Chloe Paulk fell in love with baking early and turned that passion into a budding business. So when a health issue threatened her goals, she turned the challenge into an opportunity to expand the offerings of Cake It With Chloe.
Paulk, a marketing major from Ocilla, grew up baking and — motivated by her parents’ condition that she pay for her first car — started selling her baked goods in fourth grade. She called the business Chloe’s Sweets and offered pound cakes, chocolate chip cookies and brownies.
In high school, she focused on learning how to market her products and grow her sales, and her business officially became Cake It With Chloe in 2019. Everything was going smoothly until 2020, when she started getting sick and eventually discovered she has a severe gluten sensitivity.
“It’s kind of ironic, when you’re the girl who makes cakes and you can’t eat cakes,” said Paulk, who is involved in the Tift College Scholars Program and was selected as this year’s freshman recipient of the four-year Bessie Willingham Tift Scholarship. “Because of my gluten-free journey, I’ve realized so many other people struggle with the same challenge.”
Paulk recognized an untapped market in her hometown for people with food intolerances. One of her friends, for instance, was traveling three hours to get a cake she could eat on her wedding day.
“That’s really the vision and the mission of Cake It with Chloe, to be able to help those people who don’t get to enjoy a piece of cake every day,” she said. “The hope is for the business to start out with gluten-free options and venture out to other food intolerance options like dairy free or peanut free.”
Senior year of high school, Paulk took her business to the next level through involvement in Georgia’s Foundational Leadership and Entrepreneurship X-perience (FLEX), which helps students advance their businesses and learn vital skills. She won $5,000 in the competition in March.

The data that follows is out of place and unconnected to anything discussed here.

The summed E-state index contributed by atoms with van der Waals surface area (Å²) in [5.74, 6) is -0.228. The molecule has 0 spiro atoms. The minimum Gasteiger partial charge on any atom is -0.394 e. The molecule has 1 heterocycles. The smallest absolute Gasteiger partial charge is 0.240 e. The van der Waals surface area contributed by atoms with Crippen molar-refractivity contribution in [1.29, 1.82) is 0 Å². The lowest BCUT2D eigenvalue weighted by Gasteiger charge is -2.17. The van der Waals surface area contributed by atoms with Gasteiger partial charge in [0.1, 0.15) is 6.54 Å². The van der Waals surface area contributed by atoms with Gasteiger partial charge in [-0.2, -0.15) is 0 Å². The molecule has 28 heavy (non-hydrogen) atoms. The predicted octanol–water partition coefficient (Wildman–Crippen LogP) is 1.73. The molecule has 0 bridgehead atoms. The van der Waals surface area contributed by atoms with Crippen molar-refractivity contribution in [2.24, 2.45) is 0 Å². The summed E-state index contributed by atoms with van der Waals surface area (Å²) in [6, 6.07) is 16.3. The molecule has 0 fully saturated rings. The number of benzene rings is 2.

Almost all of Paulk’s cakes have a gluten-sensitive option, and she said her taste-testers usually can’t tell the difference. Flavors include s’mores, Oreo, Reese’s and cookie dough, and she also sells cupcakes, chocolate chip cookies and sour cream pound cakes.
Paulk’s kitchen is cottage foods-licensed, and she hopes to one day have a storefront. She took a short break from baking to get settled into college life in Macon, but she looks forward to getting back to it next semester and bringing her products to Macon as well as Ocilla.
She plans to use her $250 prize from the Elevator Pitch Competition to find the most efficient options for shipping her baked goods.
Paulk said she loves getting to know people and hearing their stories, and Cake It With Chloe allows her to do that. The connections that she builds with customers is what makes her business so special.
“I can’t eat most of the products that come through my kitchen … that’s how I know I love it,” she said. “I hope to use the business as an inspiration to others — knowing my story of not being able to eat cake and I didn’t let that stop me. Instead, I let it turn into something better for the business. If you have a passion for something, that’s what you’re meant to do. For me, that’s making cakes. I still love it every day I do it.”